NWT and Alberta release report on Bilateral Water Management Agreement
The second year of the agreement saw that a joint fund was established with financial commitments from each jurisdiction over the next three to five years. It also saw the development of a monitoring plan for large transboundary rivers.
The GNWT and the Government of Alberta released the report on the outcomes of the second year of the Alberta-NWT Bilateral Water Management Agreement.
The report details activities between April 2016 to March 2017, including the results of an analysis of 2016 water quality and quantity monitoring data from the Slave and Hay rivers.
The Alberta-NWT Mackenzie River Basin Bilateral Water Management Agreement was signed on March 18, 2015. The agreement establishes a decision-making process between the jurisdictions as well as joint monitoring of water quality and biological indicators.
NWT Minister of Environment and Natural Resources Robert C. McLeod says that he’s pleased with the report that was released today and looks forward to continuing to work with Alberta and other jurisdictions.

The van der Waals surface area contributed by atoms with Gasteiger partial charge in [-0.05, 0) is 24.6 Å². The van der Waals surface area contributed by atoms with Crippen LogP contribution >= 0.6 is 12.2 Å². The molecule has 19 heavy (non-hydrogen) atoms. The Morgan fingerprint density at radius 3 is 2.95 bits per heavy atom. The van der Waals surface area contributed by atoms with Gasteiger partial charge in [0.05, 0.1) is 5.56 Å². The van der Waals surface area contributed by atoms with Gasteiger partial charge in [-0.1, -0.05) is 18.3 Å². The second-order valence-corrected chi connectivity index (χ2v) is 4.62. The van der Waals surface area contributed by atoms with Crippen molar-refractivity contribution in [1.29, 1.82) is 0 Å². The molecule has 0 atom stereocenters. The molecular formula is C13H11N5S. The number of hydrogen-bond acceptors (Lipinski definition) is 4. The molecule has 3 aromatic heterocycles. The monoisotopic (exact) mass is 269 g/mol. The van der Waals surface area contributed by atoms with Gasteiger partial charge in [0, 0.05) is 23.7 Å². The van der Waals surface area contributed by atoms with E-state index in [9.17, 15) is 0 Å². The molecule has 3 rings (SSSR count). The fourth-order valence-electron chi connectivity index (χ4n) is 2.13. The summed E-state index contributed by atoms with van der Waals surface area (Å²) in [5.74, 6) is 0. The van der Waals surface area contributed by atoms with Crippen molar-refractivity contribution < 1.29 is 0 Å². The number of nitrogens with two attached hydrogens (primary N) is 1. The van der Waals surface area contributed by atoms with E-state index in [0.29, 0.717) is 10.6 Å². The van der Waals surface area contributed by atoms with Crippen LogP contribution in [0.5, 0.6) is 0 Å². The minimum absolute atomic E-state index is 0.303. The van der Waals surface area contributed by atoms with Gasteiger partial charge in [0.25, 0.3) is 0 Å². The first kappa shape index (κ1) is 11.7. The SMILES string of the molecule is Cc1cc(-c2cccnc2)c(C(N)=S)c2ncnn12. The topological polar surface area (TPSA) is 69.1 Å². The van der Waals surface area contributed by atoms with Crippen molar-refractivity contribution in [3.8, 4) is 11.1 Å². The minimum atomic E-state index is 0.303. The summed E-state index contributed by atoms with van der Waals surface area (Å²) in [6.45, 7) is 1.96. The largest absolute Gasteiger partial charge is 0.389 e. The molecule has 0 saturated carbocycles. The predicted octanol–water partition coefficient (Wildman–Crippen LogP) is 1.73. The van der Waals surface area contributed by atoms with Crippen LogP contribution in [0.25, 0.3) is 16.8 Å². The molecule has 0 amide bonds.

“The negotiation and implementation of bilateral water management agreements are important to ensure our waters remain clean, abundant and productive for future generations.”
This bilateral agreement is one of four in Canada to manage water in the Mackenzie River Basin. The Agreement between Alberta and the NWT lays the foundation for long-term cooperative management to keep the eco-friendly integrity of the water flowing across the Alberta-NWT border.
Shannon Phillips, Alberta Minister of Environment and Parks said that she’s proud of the progress that has been made in the second year of the agreement.
“Together with the Northwest Territories, we will continue to effectively manage our shared water resources and ensure the long-term health of the Mackenzie River Basin.”
Bilateral agreements provide a long‐term framework for both upstream and downstream jurisdictions to manage shared water resources and ensure that upstream jurisdictions do not harm the aquatic ecosystem of downstream jurisdictions.